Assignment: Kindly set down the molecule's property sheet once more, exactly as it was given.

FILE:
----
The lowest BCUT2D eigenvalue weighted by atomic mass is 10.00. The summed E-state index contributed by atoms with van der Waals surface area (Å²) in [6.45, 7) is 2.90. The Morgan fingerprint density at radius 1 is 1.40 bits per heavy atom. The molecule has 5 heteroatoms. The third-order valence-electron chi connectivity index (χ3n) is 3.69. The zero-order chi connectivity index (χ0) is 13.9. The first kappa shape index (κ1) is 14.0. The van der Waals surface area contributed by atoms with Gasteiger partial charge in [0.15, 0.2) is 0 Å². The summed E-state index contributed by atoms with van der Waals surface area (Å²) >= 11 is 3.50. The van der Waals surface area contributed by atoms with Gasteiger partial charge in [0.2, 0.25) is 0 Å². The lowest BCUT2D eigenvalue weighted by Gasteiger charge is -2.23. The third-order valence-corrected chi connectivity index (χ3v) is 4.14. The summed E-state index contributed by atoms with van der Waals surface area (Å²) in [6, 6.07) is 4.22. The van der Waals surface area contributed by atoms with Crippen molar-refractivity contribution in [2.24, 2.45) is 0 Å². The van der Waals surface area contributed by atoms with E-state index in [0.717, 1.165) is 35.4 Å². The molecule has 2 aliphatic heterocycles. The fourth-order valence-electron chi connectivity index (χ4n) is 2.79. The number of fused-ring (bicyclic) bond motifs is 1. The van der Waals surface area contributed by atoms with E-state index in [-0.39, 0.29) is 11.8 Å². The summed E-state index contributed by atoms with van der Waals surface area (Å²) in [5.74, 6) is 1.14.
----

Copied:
The lowest BCUT2D eigenvalue weighted by atomic mass is 10.00. The summed E-state index contributed by atoms with van der Waals surface area (Å²) in [6.45, 7) is 2.90. The Morgan fingerprint density at radius 1 is 1.40 bits per heavy atom. The molecule has 5 heteroatoms. The third-order valence-electron chi connectivity index (χ3n) is 3.69. The zero-order chi connectivity index (χ0) is 13.9. The first kappa shape index (κ1) is 14.0. The van der Waals surface area contributed by atoms with Gasteiger partial charge in [0.15, 0.2) is 0 Å². The summed E-state index contributed by atoms with van der Waals surface area (Å²) >= 11 is 3.50. The van der Waals surface area contributed by atoms with Gasteiger partial charge in [0.2, 0.25) is 0 Å². The lowest BCUT2D eigenvalue weighted by Gasteiger charge is -2.23. The third-order valence-corrected chi connectivity index (χ3v) is 4.14. The summed E-state index contributed by atoms with van der Waals surface area (Å²) in [6, 6.07) is 4.22. The van der Waals surface area contributed by atoms with Crippen molar-refractivity contribution in [2.24, 2.45) is 0 Å². The van der Waals surface area contributed by atoms with E-state index in [0.717, 1.165) is 35.4 Å². The molecule has 2 aliphatic heterocycles. The fourth-order valence-electron chi connectivity index (χ4n) is 2.79. The number of fused-ring (bicyclic) bond motifs is 1. The van der Waals surface area contributed by atoms with E-state index in [-0.39, 0.29) is 11.8 Å². The summed E-state index contributed by atoms with van der Waals surface area (Å²) in [5.74, 6) is 1.14.